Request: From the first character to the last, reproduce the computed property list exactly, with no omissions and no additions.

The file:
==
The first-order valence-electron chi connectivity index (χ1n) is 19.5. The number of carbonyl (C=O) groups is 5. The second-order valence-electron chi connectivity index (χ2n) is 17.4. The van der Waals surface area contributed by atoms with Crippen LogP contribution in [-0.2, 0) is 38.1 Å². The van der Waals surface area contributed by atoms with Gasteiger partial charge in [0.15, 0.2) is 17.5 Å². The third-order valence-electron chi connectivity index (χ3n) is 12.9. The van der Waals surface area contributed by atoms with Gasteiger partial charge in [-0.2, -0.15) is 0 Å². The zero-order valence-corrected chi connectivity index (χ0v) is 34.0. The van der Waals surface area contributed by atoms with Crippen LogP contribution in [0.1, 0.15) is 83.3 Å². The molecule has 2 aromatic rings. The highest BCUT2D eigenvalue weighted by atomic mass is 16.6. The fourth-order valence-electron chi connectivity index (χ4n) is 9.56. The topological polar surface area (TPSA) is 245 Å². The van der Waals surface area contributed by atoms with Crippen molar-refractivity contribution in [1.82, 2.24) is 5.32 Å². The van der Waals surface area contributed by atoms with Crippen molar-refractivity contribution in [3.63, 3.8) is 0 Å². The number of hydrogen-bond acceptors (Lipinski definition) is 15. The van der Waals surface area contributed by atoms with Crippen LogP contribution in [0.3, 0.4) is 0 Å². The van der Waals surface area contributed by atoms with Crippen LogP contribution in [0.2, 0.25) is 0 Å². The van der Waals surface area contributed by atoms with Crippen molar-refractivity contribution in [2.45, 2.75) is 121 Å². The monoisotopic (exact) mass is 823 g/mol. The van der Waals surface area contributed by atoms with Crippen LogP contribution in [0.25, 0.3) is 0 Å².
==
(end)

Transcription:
The first-order valence-electron chi connectivity index (χ1n) is 19.5. The number of carbonyl (C=O) groups is 5. The second-order valence-electron chi connectivity index (χ2n) is 17.4. The van der Waals surface area contributed by atoms with Crippen LogP contribution in [-0.2, 0) is 38.1 Å². The van der Waals surface area contributed by atoms with Gasteiger partial charge in [0.15, 0.2) is 17.5 Å². The third-order valence-electron chi connectivity index (χ3n) is 12.9. The van der Waals surface area contributed by atoms with Gasteiger partial charge in [-0.2, -0.15) is 0 Å². The zero-order valence-corrected chi connectivity index (χ0v) is 34.0. The van der Waals surface area contributed by atoms with Crippen LogP contribution in [0.1, 0.15) is 83.3 Å². The molecule has 2 aromatic rings. The highest BCUT2D eigenvalue weighted by atomic mass is 16.6. The fourth-order valence-electron chi connectivity index (χ4n) is 9.56. The topological polar surface area (TPSA) is 245 Å². The van der Waals surface area contributed by atoms with Crippen molar-refractivity contribution in [1.82, 2.24) is 5.32 Å². The van der Waals surface area contributed by atoms with Crippen molar-refractivity contribution in [3.63, 3.8) is 0 Å². The number of hydrogen-bond acceptors (Lipinski definition) is 15. The van der Waals surface area contributed by atoms with Crippen LogP contribution in [0.3, 0.4) is 0 Å². The van der Waals surface area contributed by atoms with Crippen LogP contribution in [0.2, 0.25) is 0 Å². The van der Waals surface area contributed by atoms with Crippen molar-refractivity contribution in [2.45, 2.75) is 121 Å². The monoisotopic (exact) mass is 823 g/mol. The van der Waals surface area contributed by atoms with Crippen LogP contribution in [0.25, 0.3) is 0 Å².